It inspired me to set up and fly a symmetrical spinnaker singlehanded.

Just finished reading through most of this thread. Wow. What a wealth of information.

I just wanted to second James' recommendation of this book. It's a great read.
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post #216 of 220 Old 12-05-2012
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Re: Is sleeping OK?

During my trp to the sunny shores of Marathon Key, Florida I ventured offshore to bypass the Georga segment of the ICW. I went out at the southern end of Paris Island, Captain Melissia was by my side, and when we were about 12 miles offshore, we set a course for Saint Augustine, Florida. Unfortunately, the wind gods didn't want us to sail that course, consequently, we ended up about 35 miles offshore and sailing southwesterly toward the Bahamas.

During the entire overnight segment of the trip, we never encountered a single commercial vessel. We did see one other boat, which was about 10 to 12 miles southeast of us, but that was the only boat we saw throughout the entire night. This was one of those nights where you could have just lowered the sails and slept for a couple hours without any worries. Of course, being a worry-wart, I wouldn't have been able to sleep a wink, despite the conditions.

Cheers,

Gary
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post #217 of 220 Old 12-06-2012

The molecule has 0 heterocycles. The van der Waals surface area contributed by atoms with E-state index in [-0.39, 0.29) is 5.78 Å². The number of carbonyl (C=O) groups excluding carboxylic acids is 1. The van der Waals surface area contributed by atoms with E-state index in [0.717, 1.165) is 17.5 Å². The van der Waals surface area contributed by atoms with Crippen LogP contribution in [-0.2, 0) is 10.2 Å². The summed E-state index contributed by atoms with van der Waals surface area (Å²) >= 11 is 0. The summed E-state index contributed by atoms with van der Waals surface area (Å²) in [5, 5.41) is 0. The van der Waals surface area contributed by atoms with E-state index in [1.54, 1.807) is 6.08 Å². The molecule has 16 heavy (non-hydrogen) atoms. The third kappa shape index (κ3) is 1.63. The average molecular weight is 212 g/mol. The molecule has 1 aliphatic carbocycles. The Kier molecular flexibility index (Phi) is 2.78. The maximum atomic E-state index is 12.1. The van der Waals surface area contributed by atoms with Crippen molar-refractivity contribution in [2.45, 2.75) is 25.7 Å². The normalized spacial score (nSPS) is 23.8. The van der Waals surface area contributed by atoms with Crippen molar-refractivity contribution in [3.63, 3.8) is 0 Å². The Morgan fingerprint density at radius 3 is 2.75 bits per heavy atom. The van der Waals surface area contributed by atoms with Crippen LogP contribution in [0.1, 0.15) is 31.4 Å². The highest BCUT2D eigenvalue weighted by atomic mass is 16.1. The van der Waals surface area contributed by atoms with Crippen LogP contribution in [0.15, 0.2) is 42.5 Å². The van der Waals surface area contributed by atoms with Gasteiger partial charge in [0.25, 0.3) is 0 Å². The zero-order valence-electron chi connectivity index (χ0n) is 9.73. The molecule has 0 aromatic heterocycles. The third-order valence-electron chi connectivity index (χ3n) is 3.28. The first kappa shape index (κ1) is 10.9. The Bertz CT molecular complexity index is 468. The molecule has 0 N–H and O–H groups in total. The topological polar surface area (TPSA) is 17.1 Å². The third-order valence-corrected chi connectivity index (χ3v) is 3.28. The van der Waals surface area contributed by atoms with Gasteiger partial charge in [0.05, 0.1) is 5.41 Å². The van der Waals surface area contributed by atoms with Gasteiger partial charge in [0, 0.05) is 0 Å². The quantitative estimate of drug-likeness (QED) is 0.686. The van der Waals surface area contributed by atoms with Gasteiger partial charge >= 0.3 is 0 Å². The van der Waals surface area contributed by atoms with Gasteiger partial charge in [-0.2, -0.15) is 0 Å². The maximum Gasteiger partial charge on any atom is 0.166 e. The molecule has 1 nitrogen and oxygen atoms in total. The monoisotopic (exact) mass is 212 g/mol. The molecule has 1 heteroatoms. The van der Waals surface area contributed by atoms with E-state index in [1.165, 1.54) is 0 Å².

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Re: Is sleeping OK?

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Originally Posted by waynebow View Post
what about heaving to, and then sleeping
I guess primarily because the ship that runs you down doesn't really discriminate between moving or standing obstructions, it's just a matter timing. And as others are likely to say, heaved to does not mean you're not under way.

The other thing I don't get is why there is a desire to stop the boat while you're sleeping. The more distance you can cover the less time you have to spend out there and the less times you'll be needing sleep. And stopping the boat does not lessen your chances of being run down. If it's safe enough to sleep, it's safe enough to keep moving.
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post #218 of 220 Old 12-06-2012
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Re: Is sleeping OK?